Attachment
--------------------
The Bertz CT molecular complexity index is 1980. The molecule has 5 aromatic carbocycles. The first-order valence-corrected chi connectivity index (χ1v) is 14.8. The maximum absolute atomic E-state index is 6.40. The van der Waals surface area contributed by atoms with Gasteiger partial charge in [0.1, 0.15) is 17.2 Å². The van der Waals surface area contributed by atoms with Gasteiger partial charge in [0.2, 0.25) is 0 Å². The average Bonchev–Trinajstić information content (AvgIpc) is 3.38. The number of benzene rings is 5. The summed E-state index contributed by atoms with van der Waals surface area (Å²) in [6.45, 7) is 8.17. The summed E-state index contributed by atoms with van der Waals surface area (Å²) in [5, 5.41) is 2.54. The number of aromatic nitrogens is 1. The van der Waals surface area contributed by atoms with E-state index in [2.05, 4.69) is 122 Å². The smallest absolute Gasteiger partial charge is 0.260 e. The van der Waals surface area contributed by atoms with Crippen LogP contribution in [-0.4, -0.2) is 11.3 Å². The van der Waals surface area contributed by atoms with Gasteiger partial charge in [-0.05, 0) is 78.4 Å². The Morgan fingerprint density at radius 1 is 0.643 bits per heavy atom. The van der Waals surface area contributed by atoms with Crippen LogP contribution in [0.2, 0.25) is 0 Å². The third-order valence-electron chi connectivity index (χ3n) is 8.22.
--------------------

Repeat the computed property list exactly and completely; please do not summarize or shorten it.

The Bertz CT molecular complexity index is 1980. The molecule has 5 aromatic carbocycles. The first-order valence-corrected chi connectivity index (χ1v) is 14.8. The maximum absolute atomic E-state index is 6.40. The van der Waals surface area contributed by atoms with Gasteiger partial charge in [0.1, 0.15) is 17.2 Å². The van der Waals surface area contributed by atoms with Gasteiger partial charge in [0.2, 0.25) is 0 Å². The average Bonchev–Trinajstić information content (AvgIpc) is 3.38. The number of benzene rings is 5. The summed E-state index contributed by atoms with van der Waals surface area (Å²) in [6.45, 7) is 8.17. The summed E-state index contributed by atoms with van der Waals surface area (Å²) in [5, 5.41) is 2.54. The number of aromatic nitrogens is 1. The van der Waals surface area contributed by atoms with E-state index in [2.05, 4.69) is 122 Å². The smallest absolute Gasteiger partial charge is 0.260 e. The van der Waals surface area contributed by atoms with Crippen LogP contribution in [-0.4, -0.2) is 11.3 Å². The van der Waals surface area contributed by atoms with Gasteiger partial charge in [-0.05, 0) is 78.4 Å². The Morgan fingerprint density at radius 1 is 0.643 bits per heavy atom. The van der Waals surface area contributed by atoms with Crippen LogP contribution in [0.2, 0.25) is 0 Å². The third-order valence-electron chi connectivity index (χ3n) is 8.22.